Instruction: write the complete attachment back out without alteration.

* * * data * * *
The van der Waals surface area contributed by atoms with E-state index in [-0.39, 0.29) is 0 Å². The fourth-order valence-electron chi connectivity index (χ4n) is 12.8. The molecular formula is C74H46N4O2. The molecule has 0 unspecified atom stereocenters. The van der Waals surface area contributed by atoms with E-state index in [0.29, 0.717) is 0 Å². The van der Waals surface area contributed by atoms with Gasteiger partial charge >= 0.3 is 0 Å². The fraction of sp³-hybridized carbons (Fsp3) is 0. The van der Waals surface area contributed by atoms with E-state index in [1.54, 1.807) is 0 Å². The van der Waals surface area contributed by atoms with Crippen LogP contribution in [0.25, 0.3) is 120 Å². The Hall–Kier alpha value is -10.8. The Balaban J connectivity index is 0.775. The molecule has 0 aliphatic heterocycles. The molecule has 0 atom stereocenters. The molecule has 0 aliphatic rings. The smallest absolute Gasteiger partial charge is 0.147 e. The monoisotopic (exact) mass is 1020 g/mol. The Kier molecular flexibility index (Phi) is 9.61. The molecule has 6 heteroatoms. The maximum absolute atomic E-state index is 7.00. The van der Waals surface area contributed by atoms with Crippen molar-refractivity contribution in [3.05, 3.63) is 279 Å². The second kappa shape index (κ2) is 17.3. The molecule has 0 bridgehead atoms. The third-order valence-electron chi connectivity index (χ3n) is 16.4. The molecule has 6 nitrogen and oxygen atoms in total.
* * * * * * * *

The van der Waals surface area contributed by atoms with E-state index in [-0.39, 0.29) is 0 Å². The fourth-order valence-electron chi connectivity index (χ4n) is 12.8. The molecular formula is C74H46N4O2. The molecule has 0 unspecified atom stereocenters. The van der Waals surface area contributed by atoms with E-state index in [0.29, 0.717) is 0 Å². The van der Waals surface area contributed by atoms with Gasteiger partial charge >= 0.3 is 0 Å². The fraction of sp³-hybridized carbons (Fsp3) is 0. The van der Waals surface area contributed by atoms with E-state index in [1.54, 1.807) is 0 Å². The van der Waals surface area contributed by atoms with Crippen LogP contribution in [0.25, 0.3) is 120 Å². The Hall–Kier alpha value is -10.8. The Balaban J connectivity index is 0.775. The molecule has 0 aliphatic heterocycles. The molecule has 0 atom stereocenters. The molecule has 0 aliphatic rings. The smallest absolute Gasteiger partial charge is 0.147 e. The monoisotopic (exact) mass is 1020 g/mol. The Kier molecular flexibility index (Phi) is 9.61. The molecule has 6 heteroatoms. The maximum absolute atomic E-state index is 7.00. The van der Waals surface area contributed by atoms with Crippen molar-refractivity contribution in [3.05, 3.63) is 279 Å². The second kappa shape index (κ2) is 17.3. The molecule has 0 bridgehead atoms. The third-order valence-electron chi connectivity index (χ3n) is 16.4. The molecule has 6 nitrogen and oxygen atoms in total.